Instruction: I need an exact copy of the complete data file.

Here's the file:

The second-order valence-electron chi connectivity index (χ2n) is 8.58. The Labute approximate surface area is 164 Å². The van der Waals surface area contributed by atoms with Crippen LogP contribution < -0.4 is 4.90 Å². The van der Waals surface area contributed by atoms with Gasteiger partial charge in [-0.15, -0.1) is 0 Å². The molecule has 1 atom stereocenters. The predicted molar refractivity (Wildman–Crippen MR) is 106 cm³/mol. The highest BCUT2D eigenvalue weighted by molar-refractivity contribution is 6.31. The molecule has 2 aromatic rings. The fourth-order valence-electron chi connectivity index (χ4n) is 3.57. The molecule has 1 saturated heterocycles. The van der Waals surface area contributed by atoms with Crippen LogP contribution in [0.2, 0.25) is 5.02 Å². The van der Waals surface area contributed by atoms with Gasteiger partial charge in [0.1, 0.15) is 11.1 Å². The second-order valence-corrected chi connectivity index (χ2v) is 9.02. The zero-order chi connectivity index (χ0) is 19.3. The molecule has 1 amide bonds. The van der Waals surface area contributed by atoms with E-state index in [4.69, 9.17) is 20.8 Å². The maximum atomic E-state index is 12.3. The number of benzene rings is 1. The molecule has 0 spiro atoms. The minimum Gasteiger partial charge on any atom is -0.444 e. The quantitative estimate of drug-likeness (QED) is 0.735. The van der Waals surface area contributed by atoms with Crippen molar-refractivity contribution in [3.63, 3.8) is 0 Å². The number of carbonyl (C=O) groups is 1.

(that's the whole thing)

The second-order valence-electron chi connectivity index (χ2n) is 8.58. The Labute approximate surface area is 164 Å². The van der Waals surface area contributed by atoms with Crippen LogP contribution < -0.4 is 4.90 Å². The van der Waals surface area contributed by atoms with Gasteiger partial charge in [-0.15, -0.1) is 0 Å². The molecule has 1 atom stereocenters. The predicted molar refractivity (Wildman–Crippen MR) is 106 cm³/mol. The highest BCUT2D eigenvalue weighted by molar-refractivity contribution is 6.31. The molecule has 2 aromatic rings. The fourth-order valence-electron chi connectivity index (χ4n) is 3.57. The molecule has 1 saturated heterocycles. The van der Waals surface area contributed by atoms with Crippen LogP contribution in [0.2, 0.25) is 5.02 Å². The van der Waals surface area contributed by atoms with Gasteiger partial charge in [0.1, 0.15) is 11.1 Å². The second-order valence-corrected chi connectivity index (χ2v) is 9.02. The zero-order chi connectivity index (χ0) is 19.3. The molecule has 1 amide bonds. The van der Waals surface area contributed by atoms with E-state index in [4.69, 9.17) is 20.8 Å². The maximum atomic E-state index is 12.3. The number of benzene rings is 1. The molecule has 0 spiro atoms. The minimum Gasteiger partial charge on any atom is -0.444 e. The quantitative estimate of drug-likeness (QED) is 0.735. The van der Waals surface area contributed by atoms with Crippen molar-refractivity contribution in [3.63, 3.8) is 0 Å². The number of carbonyl (C=O) groups is 1.